The confession machine didn’t have a response for that.
“They still don’t,” Father Jameson whispered. “They don’t even believe in man anymore.” He closed his eyes against tears that pushed against his aging, paper-thin eyelids.
“I guess I wondered how it felt in here,” she continued. “I come here everyday. I walk past five of these machines to get here. I go to the same shelf and buy the same bottle of liquor. I never stop for a Confession Machine. I never have. I don’t know why I’m here. I walk past this thing everyday since my sister died. I walk right past it to buy her favorite rum and a bottle of Coke. She liked it with two lime wedges and called it a Cuba Libre. I never knew anyone who didn’t just call it a rum n’ Coke, ya know? Even if it was Pepsi. Anyway she’s been dead five years. Around the time these things started popping up everywhere. I’ve been coming to this store for five years to get my liquor, and today I come in here. I don’t know why. I don’t know why I do anything anymore.”
He had brought her cherry liqueur. It went down thick and sweet, burning his throat a little. It stained her coconut lips a glossy pink. When she drank, her cheeks flushed, and her eyes shone back at him. It gave him an exhilarating and uneasy feeling that she could see into him. He took a sip from the bottle and she giggled. A warm tingle went from his throat to his stomach, and then filled his groin.
“Maybe I should go,” he said.
“You’re not a priest yet.” She put her hand on the back of his head and put cherry-coconut lips on his mouth.
Her soft breasts pressed against his chest, and his skin went hot. He pulled her tight against him and let his tongue taste the cherry liqueur in her mouth. She pushed her hands up his shirt and pressed her fingers into his belly, then up his chest. His nerves were replaced with something stronger, something overpowering, and he pulled her shirt over her head, breathing in the smell of flowers and candy as he kissed the cleavage pushing out of her bra.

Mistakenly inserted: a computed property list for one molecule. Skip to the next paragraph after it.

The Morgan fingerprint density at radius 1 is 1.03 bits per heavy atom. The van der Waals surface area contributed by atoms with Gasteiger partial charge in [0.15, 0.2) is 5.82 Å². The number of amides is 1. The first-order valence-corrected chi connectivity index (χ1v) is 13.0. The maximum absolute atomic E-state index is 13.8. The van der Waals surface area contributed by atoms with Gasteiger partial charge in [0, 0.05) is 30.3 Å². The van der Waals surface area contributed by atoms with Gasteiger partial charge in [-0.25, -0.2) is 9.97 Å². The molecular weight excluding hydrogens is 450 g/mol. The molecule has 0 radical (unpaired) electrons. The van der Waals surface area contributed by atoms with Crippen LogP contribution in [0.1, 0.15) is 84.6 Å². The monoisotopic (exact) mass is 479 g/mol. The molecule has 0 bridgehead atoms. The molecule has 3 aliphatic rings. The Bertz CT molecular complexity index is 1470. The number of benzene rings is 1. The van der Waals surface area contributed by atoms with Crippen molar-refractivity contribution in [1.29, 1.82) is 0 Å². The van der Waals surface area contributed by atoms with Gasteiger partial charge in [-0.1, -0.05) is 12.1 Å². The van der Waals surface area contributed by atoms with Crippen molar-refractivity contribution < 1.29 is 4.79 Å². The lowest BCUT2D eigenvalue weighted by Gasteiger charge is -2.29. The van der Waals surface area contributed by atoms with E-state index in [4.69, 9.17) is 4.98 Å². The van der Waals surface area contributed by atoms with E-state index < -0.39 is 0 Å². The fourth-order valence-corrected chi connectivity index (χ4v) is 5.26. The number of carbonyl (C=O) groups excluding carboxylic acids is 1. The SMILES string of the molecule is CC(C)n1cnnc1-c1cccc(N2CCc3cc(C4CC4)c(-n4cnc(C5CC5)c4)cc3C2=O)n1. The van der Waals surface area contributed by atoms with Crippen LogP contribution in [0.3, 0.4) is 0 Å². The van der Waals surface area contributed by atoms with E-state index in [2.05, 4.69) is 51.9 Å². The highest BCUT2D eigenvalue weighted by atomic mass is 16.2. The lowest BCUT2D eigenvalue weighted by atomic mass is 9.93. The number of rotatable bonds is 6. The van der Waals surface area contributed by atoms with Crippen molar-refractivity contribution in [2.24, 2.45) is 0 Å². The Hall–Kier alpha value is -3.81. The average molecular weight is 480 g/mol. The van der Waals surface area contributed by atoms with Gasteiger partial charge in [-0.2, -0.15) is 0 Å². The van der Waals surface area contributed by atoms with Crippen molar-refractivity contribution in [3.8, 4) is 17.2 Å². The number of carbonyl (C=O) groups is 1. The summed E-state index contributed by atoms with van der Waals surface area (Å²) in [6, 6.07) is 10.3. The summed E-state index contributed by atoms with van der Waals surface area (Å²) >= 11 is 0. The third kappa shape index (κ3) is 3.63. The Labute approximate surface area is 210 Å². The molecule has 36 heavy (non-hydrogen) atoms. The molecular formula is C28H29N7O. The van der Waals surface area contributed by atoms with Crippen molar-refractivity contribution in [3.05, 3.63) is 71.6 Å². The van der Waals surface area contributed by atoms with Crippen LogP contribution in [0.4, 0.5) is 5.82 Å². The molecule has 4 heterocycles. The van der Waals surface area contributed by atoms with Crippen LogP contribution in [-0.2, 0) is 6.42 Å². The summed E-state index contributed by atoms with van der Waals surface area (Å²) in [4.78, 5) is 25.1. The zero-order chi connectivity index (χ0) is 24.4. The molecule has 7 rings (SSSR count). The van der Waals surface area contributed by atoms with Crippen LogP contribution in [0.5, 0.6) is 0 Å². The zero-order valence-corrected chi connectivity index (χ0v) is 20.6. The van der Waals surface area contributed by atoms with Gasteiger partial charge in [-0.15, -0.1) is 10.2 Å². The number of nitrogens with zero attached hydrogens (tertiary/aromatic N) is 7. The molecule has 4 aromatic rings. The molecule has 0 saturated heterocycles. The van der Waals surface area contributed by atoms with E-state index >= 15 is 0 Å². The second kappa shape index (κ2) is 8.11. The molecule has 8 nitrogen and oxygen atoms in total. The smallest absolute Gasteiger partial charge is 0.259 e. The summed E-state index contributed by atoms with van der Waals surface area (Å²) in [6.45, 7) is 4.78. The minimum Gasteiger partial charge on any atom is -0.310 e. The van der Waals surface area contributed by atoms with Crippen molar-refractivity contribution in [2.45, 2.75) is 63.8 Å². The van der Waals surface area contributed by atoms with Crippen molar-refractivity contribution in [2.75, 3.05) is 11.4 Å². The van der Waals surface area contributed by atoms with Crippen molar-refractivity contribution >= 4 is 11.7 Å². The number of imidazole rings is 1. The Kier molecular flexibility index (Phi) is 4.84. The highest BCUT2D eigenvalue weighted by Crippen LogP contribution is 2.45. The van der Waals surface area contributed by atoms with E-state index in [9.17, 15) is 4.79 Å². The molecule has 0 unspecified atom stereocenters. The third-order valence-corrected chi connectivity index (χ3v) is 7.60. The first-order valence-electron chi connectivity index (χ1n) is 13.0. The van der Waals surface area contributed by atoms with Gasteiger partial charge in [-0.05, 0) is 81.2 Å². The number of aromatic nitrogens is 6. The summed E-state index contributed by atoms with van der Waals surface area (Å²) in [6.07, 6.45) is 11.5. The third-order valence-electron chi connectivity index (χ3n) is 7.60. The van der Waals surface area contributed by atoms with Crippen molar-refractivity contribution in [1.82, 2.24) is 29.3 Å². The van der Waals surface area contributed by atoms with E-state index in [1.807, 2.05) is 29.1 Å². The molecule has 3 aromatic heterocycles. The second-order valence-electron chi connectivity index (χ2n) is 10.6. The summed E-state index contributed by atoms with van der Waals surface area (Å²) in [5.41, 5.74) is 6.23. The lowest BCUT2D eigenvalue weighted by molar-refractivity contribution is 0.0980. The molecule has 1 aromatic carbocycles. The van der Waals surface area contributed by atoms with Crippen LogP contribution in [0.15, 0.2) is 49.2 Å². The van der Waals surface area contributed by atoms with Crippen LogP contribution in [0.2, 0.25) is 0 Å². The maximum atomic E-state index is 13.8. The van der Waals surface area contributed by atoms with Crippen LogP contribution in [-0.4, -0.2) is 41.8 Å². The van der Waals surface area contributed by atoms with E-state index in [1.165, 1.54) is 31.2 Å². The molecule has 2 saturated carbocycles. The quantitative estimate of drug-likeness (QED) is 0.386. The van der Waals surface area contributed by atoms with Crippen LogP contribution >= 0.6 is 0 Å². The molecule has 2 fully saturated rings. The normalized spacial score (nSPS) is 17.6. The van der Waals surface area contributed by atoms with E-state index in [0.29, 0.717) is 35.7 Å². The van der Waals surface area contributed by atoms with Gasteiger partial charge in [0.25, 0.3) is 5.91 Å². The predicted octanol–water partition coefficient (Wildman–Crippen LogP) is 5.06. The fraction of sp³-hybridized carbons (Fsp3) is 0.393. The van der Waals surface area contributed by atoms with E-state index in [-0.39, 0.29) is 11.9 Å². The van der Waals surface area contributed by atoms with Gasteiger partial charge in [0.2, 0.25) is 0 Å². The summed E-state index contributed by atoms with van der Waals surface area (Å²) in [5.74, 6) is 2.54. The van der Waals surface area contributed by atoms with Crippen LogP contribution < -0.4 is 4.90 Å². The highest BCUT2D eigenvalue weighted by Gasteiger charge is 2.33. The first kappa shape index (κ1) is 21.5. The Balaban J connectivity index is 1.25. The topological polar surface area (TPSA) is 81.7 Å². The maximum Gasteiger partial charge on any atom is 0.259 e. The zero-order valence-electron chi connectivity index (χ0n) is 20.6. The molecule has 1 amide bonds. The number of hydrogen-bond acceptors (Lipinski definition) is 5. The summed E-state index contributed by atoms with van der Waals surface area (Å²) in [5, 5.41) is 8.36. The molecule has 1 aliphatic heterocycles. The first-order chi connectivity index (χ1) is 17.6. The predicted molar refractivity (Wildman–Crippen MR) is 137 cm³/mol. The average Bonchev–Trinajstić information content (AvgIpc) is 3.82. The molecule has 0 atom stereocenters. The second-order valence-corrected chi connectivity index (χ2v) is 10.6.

The next morning he awoke naked in her bed, her leg draped over him. He thought about finishing his degree and working as an engineer, like he planned out of high school. He thought of cherry coconut kisses and the feel of her naked breasts on his stomach when she kissed his neck.
“It’s more than that,” the woman in the box said. “This world… it’s so cold. No one talks to anyone anymore. Everyone files into these machines, but if you go to church, you’ll only find empty pews and dusty hymnals. I used to believe. I believed desperately. But… the church feels empty to me now. Not just because no one is there, but because it feels like He isn’t there either.”
“Doubt is natural, faith must be nurtured,” said the machine.